Washington Insider -- Wednesday

US Proposal on Canadian Dairy Policy

Here's a quick monitor of Washington farm and trade policy issues from DTN's well-placed observer.

USDA's GIPSA Withdraws Interim Final Rule on Livestock Industry Unlawful Practices

USDA is withdrawing the interim final rule (IFR) published Dec. 20, 2016, covering unlawful practices by packers, swine contractors or live poultry deals and said it will also pursue no further action on a proposed rule on conduct considered an unfair practice, according to documents filed by the Grain Inspection, Packers & Stockyards Administration (GIPSA).

In the Federal Register filing to be published today, GIPSA noted the Packers & Stockyards Act (P&S Act) states that it is unlawful for any packer, swine contractor, or live poultry dealer to "[e]ngage in or use any unfair, unjustly discriminatory, or deceptive practice or device." The law also states that it is unlawful for those business entities to "[m]ake or give any undue or unreasonable preference or advantage to any particular person or locality in any respect, or subject any particular person or locality to any undue or unreasonable prejudice or disadvantage in any respect."

The IFR, published in December 2016, would have added a section which stated that certain conduct or actions by those business entities "could be found to violate the P&S Act without a finding of harm or likely harm to competition."

GIPSA previously delayed the effective date of the IFR to October 19, saying the delay would allow it to "consider adequately all comments received and to make an informed policy decision."

Washington Insider: US Proposal on Canadian Dairy Policy

Bloomberg said that the U.S. is being accused of offering a "non-starter" on Canadian dairy policy as the latest round of NAFTA talks wraps up. The group said that the U.S. ended the round with a "bombshell proposal to dismantle Canada's dairy policy," adding to a list of demands its trading partners say would be impossible to accept as negotiations grow more fraught.

The proposal delivered Sunday would effectively kill Canada's so-called supply management system by fully eliminating tariffs on supply-managed products over 10 years, Bloomberg said.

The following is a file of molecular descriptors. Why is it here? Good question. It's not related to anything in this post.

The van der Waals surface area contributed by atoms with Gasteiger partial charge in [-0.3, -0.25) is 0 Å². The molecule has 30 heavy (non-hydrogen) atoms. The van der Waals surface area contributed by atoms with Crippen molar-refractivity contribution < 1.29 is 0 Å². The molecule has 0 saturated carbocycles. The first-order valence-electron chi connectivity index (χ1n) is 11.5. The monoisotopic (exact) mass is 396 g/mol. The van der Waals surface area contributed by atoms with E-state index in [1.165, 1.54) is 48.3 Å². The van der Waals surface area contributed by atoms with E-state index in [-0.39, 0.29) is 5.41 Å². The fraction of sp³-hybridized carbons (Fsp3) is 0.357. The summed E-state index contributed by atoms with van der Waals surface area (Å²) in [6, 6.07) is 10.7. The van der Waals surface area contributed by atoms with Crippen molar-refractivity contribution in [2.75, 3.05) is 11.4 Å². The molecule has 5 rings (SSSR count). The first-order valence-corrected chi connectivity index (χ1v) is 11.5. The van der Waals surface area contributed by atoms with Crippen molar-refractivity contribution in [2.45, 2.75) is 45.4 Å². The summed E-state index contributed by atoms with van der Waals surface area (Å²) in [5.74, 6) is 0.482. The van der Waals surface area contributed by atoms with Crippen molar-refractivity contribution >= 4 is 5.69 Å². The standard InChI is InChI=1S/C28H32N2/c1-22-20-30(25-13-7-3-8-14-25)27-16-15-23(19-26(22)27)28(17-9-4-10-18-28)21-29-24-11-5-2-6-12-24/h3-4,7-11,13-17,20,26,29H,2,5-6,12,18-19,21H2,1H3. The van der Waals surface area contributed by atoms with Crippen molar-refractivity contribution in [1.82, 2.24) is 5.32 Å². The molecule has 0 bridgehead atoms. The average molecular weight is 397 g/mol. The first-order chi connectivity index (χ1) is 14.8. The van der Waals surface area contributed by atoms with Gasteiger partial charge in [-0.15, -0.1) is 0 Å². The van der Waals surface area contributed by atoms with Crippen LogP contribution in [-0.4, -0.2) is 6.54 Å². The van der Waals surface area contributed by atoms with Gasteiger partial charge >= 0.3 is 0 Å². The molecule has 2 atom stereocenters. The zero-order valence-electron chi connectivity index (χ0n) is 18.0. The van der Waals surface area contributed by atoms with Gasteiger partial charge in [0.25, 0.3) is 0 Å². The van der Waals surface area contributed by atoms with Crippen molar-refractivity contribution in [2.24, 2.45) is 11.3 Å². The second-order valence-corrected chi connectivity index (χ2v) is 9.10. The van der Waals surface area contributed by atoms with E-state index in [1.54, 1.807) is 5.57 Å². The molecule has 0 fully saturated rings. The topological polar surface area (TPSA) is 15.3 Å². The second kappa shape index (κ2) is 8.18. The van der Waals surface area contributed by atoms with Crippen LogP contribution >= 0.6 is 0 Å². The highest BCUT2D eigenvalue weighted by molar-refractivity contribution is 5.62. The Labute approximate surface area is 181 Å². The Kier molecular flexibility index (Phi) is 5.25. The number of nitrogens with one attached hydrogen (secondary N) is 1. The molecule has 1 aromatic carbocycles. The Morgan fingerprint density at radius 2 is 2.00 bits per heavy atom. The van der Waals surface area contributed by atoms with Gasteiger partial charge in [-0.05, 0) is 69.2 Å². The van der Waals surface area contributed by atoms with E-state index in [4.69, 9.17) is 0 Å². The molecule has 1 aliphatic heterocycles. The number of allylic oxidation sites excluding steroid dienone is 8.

The basics of the proposal were later confirmed by U.S.officials. Supply management is a system of quotas and tariffs for milk and other products that Canadian officials argue avoids oversupply and guarantees stable pricing and production. President Donald Trump has called the system "unfair" to U.S.farmers as he threatens to back out of NAFTA.

The proposal comes as warnings mount that the U.S. will have to water down demands on automotive content, dispute panels, government procurement and a sunset clause if it wants a deal.

Meanwhile, the Canadian tone concerning the talks has grown decidedly more pessimistic over the past week, as frustration grows and begins to mirror that of Mexico, long a more public target of the administration. Talk of mere NAFTA "tweaks" is long gone, Bloomberg said.

The U.S. demands "seem to be so extreme, one really has to ask the question whether President Trump wants to have a NAFTA," John Weekes, the former lead Canadian negotiator for the original pact who is now a senior business adviser at law firm Bennett Jones LLP, said in Washington Monday. "Or is he looking for an excuse to get out of it?"

Canada's government flatly dismissed the U.S. dairy proposal, while the Dairy Farmers of Canada called it "outrageous."

John Melle, the lead U.S. NAFTA negotiator, confirmed in a statement Monday that the U.S. requested greater access to Canada's market for dairy, poultry and eggs, "with the goal of expanding export opportunities for U.S. farmers." The Canadians have long rejected changes to supply management programs, which are stubborn trade irritants, with Agriculture Minister Lawrence MacAulay once again backing the status quo on Monday.